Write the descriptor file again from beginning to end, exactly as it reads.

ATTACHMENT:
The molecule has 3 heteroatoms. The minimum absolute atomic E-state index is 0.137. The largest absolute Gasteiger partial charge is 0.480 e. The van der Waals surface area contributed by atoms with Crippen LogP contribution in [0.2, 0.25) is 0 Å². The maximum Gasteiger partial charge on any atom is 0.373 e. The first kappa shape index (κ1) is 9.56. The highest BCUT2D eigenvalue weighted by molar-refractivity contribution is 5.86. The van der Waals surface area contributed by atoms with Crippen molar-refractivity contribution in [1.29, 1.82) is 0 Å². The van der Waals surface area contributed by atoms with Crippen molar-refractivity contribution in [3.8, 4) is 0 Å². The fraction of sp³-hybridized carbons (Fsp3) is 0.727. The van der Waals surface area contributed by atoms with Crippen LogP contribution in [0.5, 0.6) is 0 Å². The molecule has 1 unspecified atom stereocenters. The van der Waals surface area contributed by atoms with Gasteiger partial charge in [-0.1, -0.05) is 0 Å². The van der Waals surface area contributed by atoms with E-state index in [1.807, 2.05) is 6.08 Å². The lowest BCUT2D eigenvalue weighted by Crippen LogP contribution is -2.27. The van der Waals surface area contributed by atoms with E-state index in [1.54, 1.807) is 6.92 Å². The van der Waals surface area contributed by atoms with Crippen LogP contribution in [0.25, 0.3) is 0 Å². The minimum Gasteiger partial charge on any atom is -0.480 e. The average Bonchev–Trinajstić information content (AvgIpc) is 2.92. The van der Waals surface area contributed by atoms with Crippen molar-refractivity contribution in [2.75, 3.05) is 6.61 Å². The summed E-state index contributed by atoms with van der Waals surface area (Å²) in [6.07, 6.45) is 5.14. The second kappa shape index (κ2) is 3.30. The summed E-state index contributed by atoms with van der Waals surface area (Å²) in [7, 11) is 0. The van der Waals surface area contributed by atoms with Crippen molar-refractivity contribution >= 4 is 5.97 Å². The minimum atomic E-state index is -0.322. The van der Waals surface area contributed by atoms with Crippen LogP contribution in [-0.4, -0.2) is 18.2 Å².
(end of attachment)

The molecule has 3 heteroatoms. The minimum absolute atomic E-state index is 0.137. The largest absolute Gasteiger partial charge is 0.480 e. The van der Waals surface area contributed by atoms with Crippen LogP contribution in [0.2, 0.25) is 0 Å². The maximum Gasteiger partial charge on any atom is 0.373 e. The first kappa shape index (κ1) is 9.56. The highest BCUT2D eigenvalue weighted by molar-refractivity contribution is 5.86. The van der Waals surface area contributed by atoms with Crippen molar-refractivity contribution in [1.29, 1.82) is 0 Å². The van der Waals surface area contributed by atoms with Crippen molar-refractivity contribution in [3.8, 4) is 0 Å². The fraction of sp³-hybridized carbons (Fsp3) is 0.727. The van der Waals surface area contributed by atoms with Crippen LogP contribution in [0.5, 0.6) is 0 Å². The molecule has 1 unspecified atom stereocenters. The van der Waals surface area contributed by atoms with Gasteiger partial charge in [-0.1, -0.05) is 0 Å². The van der Waals surface area contributed by atoms with E-state index in [1.807, 2.05) is 6.08 Å². The lowest BCUT2D eigenvalue weighted by Crippen LogP contribution is -2.27. The van der Waals surface area contributed by atoms with E-state index in [1.54, 1.807) is 6.92 Å². The van der Waals surface area contributed by atoms with Crippen LogP contribution in [0.25, 0.3) is 0 Å². The minimum Gasteiger partial charge on any atom is -0.480 e. The average Bonchev–Trinajstić information content (AvgIpc) is 2.92. The van der Waals surface area contributed by atoms with Crippen molar-refractivity contribution in [2.75, 3.05) is 6.61 Å². The summed E-state index contributed by atoms with van der Waals surface area (Å²) in [6.07, 6.45) is 5.14. The second kappa shape index (κ2) is 3.30. The summed E-state index contributed by atoms with van der Waals surface area (Å²) in [7, 11) is 0. The van der Waals surface area contributed by atoms with Crippen molar-refractivity contribution >= 4 is 5.97 Å². The minimum atomic E-state index is -0.322. The van der Waals surface area contributed by atoms with Crippen LogP contribution in [-0.4, -0.2) is 18.2 Å².